Dr. Terry Johnson, Assistant Dean for Ohio University College of Osteopathic Medicine (OUCOM), is proud to announce that Jason L. Johnson, DO, a physician on staff in the Emergency Department at Southern Ohio Medical Center, has been appointed Clinical Assistant Professor of Emergency Medicine at OUCOM.
Dr. Jason Johnson’s appointment is for the triennium 2008 to the beginning of 2011. He began his emergency medicine career as a paramedic/EMS instructor and worked for more than 10 years in EMS. He received his medical degree from OUCOM with post-graduate training at the Northside Hospital and Heart Institute in St Petersburg, Florida (Internship) as well as Emergency Medicine Residency at the University of South Florida at Tampa General Hospital.
A new surgical option is offering new hope to a broader range of adults who have osteoarthritis in the hip and want to return to their active lives.
Dr. Gerardo Trinidad of Southern Ohio Medical Center, a board-certified orthopaedic surgeon with Trinidad Orthopaedics and Sports Medicine in Portsmouth, is the first surgeon in the area to provide his patients with the Birmingham Hip Resurfacing (BHR) procedure that conserves bone, provides greater stability and increases range of motion.
“Hip resurfacing is the ideal solution for many younger, more active patients who suffer from hip pain,” Dr. Trinidad said. “Baby boomers are not only remaining more active longer than their parents, they are demanding the medical establishment keep them active. The Birmingham Hip Resurfacing System now provides me with an alternative that meets the needs of my more active patients.”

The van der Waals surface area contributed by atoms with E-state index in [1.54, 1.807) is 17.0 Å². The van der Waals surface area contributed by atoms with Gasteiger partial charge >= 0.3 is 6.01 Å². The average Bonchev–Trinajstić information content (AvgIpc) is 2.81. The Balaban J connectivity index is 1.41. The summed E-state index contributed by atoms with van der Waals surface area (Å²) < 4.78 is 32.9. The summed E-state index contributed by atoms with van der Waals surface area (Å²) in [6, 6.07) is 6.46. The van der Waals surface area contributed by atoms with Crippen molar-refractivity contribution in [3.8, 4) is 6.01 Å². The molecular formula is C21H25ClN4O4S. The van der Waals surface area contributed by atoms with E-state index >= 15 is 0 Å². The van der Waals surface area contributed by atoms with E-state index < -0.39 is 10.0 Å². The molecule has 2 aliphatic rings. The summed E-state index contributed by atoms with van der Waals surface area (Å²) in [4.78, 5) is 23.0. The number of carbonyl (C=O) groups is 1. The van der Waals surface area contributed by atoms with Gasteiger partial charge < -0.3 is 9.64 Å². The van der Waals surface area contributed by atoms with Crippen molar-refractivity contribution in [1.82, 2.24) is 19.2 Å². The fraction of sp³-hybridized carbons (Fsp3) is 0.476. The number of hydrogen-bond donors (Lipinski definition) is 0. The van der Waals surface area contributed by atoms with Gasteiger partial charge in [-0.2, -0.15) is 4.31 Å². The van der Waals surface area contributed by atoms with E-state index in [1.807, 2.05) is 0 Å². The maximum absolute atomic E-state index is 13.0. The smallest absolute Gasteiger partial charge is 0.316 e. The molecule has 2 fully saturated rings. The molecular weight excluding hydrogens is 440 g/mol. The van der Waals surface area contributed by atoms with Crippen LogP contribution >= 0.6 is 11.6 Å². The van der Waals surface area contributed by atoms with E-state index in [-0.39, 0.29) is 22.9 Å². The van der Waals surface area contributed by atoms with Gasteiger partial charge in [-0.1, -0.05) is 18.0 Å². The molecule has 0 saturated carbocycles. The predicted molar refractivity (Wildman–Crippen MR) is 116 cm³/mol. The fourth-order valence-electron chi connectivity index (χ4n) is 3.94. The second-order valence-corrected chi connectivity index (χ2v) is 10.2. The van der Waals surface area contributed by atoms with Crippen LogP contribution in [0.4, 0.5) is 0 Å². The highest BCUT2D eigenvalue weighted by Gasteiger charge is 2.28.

The BHR procedure involves reshaping the head of the femur (thigh bone) and capping it with a smooth metal ball, similar to capping a tooth. It is a procedure that conserves bone much more than total hip replacement.
Total hip replacement involves the removal of the entire femoral head and neck. Dr. Trinidad explained that the Birmingham Hip resurfacing technique, however, preserves the head and neck, thereby preserving the natural length of the leg.
Dr. Trinidad said the Birmingham Hip implant is intended for younger, more active patients suffering from hip pain due to osteoarthritis and certain other conditions, and for whom total hip replacement may be being considered.